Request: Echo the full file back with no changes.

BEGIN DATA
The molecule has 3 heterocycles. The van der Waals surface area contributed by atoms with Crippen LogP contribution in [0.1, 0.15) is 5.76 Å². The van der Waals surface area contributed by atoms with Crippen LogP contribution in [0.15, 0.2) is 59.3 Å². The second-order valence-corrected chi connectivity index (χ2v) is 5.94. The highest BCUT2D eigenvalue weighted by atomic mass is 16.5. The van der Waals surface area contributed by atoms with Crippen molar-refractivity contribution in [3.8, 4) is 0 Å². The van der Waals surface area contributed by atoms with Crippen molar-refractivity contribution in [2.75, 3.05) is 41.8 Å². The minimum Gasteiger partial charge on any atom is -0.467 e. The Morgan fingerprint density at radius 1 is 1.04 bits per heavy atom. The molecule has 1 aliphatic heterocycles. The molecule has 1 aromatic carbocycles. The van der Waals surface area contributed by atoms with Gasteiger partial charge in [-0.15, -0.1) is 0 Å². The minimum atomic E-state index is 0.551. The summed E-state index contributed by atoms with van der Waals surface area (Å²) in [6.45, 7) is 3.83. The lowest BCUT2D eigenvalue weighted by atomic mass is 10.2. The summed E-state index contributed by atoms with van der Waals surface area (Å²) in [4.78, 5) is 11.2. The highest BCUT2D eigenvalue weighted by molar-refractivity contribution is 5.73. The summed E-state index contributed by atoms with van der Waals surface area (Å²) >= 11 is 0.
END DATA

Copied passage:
The molecule has 3 heterocycles. The van der Waals surface area contributed by atoms with Crippen LogP contribution in [0.1, 0.15) is 5.76 Å². The van der Waals surface area contributed by atoms with Crippen LogP contribution in [0.15, 0.2) is 59.3 Å². The second-order valence-corrected chi connectivity index (χ2v) is 5.94. The highest BCUT2D eigenvalue weighted by atomic mass is 16.5. The van der Waals surface area contributed by atoms with Crippen molar-refractivity contribution in [3.8, 4) is 0 Å². The van der Waals surface area contributed by atoms with Crippen molar-refractivity contribution in [2.75, 3.05) is 41.8 Å². The minimum Gasteiger partial charge on any atom is -0.467 e. The Morgan fingerprint density at radius 1 is 1.04 bits per heavy atom. The molecule has 1 aliphatic heterocycles. The molecule has 1 aromatic carbocycles. The van der Waals surface area contributed by atoms with Gasteiger partial charge in [-0.15, -0.1) is 0 Å². The minimum atomic E-state index is 0.551. The summed E-state index contributed by atoms with van der Waals surface area (Å²) in [6.45, 7) is 3.83. The lowest BCUT2D eigenvalue weighted by atomic mass is 10.2. The summed E-state index contributed by atoms with van der Waals surface area (Å²) in [4.78, 5) is 11.2. The highest BCUT2D eigenvalue weighted by molar-refractivity contribution is 5.73. The summed E-state index contributed by atoms with van der Waals surface area (Å²) >= 11 is 0.